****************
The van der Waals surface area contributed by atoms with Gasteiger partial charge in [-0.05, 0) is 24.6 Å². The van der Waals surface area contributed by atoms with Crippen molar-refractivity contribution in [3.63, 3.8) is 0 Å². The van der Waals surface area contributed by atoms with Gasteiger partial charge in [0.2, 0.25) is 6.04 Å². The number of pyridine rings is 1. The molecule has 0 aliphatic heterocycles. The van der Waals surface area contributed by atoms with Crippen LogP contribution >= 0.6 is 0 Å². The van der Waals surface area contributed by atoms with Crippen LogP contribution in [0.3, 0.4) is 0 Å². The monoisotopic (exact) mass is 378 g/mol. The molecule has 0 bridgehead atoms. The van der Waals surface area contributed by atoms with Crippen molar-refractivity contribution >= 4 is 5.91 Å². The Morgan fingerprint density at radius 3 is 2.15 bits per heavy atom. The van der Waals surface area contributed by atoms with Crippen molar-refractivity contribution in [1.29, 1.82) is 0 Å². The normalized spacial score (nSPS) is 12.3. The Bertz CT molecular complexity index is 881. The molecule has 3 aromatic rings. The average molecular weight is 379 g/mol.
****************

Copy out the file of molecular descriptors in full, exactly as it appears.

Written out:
The van der Waals surface area contributed by atoms with Gasteiger partial charge in [-0.05, 0) is 24.6 Å². The van der Waals surface area contributed by atoms with Crippen molar-refractivity contribution in [3.63, 3.8) is 0 Å². The van der Waals surface area contributed by atoms with Gasteiger partial charge in [0.2, 0.25) is 6.04 Å². The number of pyridine rings is 1. The molecule has 0 aliphatic heterocycles. The van der Waals surface area contributed by atoms with Crippen LogP contribution >= 0.6 is 0 Å². The van der Waals surface area contributed by atoms with Crippen LogP contribution in [0.3, 0.4) is 0 Å². The monoisotopic (exact) mass is 378 g/mol. The molecule has 0 bridgehead atoms. The van der Waals surface area contributed by atoms with Crippen molar-refractivity contribution >= 4 is 5.91 Å². The Morgan fingerprint density at radius 3 is 2.15 bits per heavy atom. The van der Waals surface area contributed by atoms with Crippen molar-refractivity contribution in [1.29, 1.82) is 0 Å². The normalized spacial score (nSPS) is 12.3. The Bertz CT molecular complexity index is 881. The molecule has 3 aromatic rings. The average molecular weight is 379 g/mol.